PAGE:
Talbot School of Theology has trained and ministered to all different ethnic cultures and from students around the world. For example, Talbot has offered an Asian Ministry class at the master’s level as well as an Asian American Doctor of Ministry track. There is quite a large percentage of Asian and Asian American students who need to learn to contextualize ministry into their own cultural setting. We also offer a Doctor of Ministry program done fully in the Korean language. Talbot has also added an African American Ministry track and recently launched the Talbot en Español program, where all of the classes are taught in Spanish. In this way alone, the seminary has served many different cultures and ethnic churches.

Another way that the seminary serves the local church is to provide the necessary training for churches to ordain their ministers. This has been accomplished through the Master of Divinity degree. This degree includes training in topics such as theology, church history, preaching, Bible survey classes and the original languages. The seminary provides the most complete training for a pastor in order to be prepared for ordination and full-time ministry. One little-known fact is that in most Chinese and Korean churches, they will not ordain a person unless they graduate from a seminary and do so with a Master of Divinity degree. This has been a required standard that probably will not change any time soon.

The Value of Seminary Training

Although there are limitations to seminary training, it is the opinion of this writer that seminary is priceless for sustaining pastors and ministry leaders for the long haul. Seminary does not provide all the answers for the challenges of ministry, but it does train the person to be able to look for, research and find the answers for this. The analogy that I often share with people who are opposed to seminary training is with medical doctors. I would ask the person if he would go to a doctor who did not go to medical school. The person would typically say, “of course not!” I would then respond by saying, “How would you trust a person who is guiding your spiritual life and soul with no formal training?” This typically ends the discussion.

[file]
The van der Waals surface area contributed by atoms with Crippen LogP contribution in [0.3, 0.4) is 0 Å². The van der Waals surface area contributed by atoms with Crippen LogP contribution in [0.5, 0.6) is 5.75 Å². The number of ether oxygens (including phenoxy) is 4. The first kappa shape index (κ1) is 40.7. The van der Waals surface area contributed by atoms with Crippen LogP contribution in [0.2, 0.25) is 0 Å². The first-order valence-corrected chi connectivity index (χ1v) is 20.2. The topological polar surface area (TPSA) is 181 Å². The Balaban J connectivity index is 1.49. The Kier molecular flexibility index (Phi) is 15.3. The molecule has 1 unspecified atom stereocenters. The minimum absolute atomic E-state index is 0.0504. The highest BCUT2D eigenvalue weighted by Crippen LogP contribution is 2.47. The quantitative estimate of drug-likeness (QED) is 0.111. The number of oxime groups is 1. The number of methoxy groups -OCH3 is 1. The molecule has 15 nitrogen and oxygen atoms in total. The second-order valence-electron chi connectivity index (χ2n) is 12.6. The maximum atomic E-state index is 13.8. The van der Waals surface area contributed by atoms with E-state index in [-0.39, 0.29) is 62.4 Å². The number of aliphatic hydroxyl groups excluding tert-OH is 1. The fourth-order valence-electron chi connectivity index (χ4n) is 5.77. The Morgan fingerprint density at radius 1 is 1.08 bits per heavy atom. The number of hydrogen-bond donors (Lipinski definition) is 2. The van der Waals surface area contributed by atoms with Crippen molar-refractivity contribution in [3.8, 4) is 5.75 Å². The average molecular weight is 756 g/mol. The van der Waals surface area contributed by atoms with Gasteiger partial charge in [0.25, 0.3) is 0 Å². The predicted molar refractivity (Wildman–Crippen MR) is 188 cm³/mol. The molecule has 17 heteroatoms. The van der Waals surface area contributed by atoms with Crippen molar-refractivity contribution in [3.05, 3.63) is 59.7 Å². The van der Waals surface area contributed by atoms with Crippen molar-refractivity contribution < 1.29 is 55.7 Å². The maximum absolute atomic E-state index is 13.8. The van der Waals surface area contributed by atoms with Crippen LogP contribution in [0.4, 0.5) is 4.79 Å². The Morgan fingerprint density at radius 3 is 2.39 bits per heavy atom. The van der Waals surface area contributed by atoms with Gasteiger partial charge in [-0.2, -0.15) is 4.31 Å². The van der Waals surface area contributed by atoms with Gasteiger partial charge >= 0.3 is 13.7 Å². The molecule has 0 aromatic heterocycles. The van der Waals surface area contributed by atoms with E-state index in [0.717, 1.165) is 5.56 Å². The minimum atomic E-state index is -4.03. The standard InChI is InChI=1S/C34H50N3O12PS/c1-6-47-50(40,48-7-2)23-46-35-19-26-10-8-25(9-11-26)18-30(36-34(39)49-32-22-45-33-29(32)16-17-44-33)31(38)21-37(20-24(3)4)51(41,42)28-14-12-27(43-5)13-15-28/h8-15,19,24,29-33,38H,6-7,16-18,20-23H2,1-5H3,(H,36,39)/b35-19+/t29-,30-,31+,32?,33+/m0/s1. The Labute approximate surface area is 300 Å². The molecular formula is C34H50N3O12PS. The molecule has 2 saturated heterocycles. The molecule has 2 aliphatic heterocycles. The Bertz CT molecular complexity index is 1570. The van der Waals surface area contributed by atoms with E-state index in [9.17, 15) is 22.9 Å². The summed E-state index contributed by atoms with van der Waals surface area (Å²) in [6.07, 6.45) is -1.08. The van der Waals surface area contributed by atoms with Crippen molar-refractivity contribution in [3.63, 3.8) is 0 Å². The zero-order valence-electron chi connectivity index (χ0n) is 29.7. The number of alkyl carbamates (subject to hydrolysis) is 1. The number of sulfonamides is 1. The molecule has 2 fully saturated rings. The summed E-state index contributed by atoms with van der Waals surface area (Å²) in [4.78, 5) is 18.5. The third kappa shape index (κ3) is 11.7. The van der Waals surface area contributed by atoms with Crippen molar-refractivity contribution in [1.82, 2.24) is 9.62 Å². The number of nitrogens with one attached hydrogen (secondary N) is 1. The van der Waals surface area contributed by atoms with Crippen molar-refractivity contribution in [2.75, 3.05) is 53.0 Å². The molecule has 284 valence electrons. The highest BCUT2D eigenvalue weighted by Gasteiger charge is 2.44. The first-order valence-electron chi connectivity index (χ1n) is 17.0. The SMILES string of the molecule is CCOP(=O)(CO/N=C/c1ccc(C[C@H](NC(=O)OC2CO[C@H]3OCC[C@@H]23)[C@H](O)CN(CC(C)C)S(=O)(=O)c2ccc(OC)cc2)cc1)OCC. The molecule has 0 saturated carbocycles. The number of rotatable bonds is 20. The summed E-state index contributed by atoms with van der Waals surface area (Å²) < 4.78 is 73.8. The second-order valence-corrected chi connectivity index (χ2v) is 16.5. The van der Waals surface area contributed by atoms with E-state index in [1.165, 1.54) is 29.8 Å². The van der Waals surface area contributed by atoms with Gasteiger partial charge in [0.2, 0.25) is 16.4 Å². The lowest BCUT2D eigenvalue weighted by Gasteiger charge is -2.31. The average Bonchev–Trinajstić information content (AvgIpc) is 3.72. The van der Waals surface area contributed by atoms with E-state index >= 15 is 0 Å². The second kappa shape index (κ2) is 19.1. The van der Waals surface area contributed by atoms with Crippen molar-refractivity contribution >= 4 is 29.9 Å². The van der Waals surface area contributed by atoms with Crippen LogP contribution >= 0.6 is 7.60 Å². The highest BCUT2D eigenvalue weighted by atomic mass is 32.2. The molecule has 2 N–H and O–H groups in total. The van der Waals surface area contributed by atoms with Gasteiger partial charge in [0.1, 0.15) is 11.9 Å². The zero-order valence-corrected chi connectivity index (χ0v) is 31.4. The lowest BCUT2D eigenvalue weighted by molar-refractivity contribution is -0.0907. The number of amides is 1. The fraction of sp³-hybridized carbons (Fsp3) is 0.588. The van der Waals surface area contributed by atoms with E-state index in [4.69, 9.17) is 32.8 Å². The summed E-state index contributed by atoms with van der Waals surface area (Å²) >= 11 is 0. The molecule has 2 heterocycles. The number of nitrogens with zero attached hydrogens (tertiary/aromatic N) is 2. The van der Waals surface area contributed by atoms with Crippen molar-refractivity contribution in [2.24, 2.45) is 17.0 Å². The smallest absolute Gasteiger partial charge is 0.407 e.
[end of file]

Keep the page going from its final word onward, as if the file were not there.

Another valuable and priceless contribution from the seminary was the godly examples and mentorship received from the professors. These men were not only incredibly knowledgeable in their specialized fields but also able to impart wisdom not only for ministry but also for life and godliness. During my time in seminary, one professor, Dr. Mick Boersma, mentored me on how to be a good pastor. Another professor, Dr. Walt Russell, encouraged me on how to be a good husband and father. Yet another professor, Dr. J.P. Moreland, challenged me on how to be a godly man. All of these relationships started in the classroom but extended far beyond those walls into relationships that have continued to this day. This was truly a gift to me that was given through the seminary.

The church needs the seminary in order to continue to flourish into the next century. I say this not as a seminary professor but more so as a pastor who has served in the ministry for 35 years. I owe so much to my training in seminary that has helped me through my personal challenges, my doubts and my questions. I’m very blessed that my current church is filled with pastors and leaders, men and women, who have attended seminary, specifically Talbot School of Theology. This has not only strengthened our church but has made me a believer that this is an invaluable partnership that glorifies God.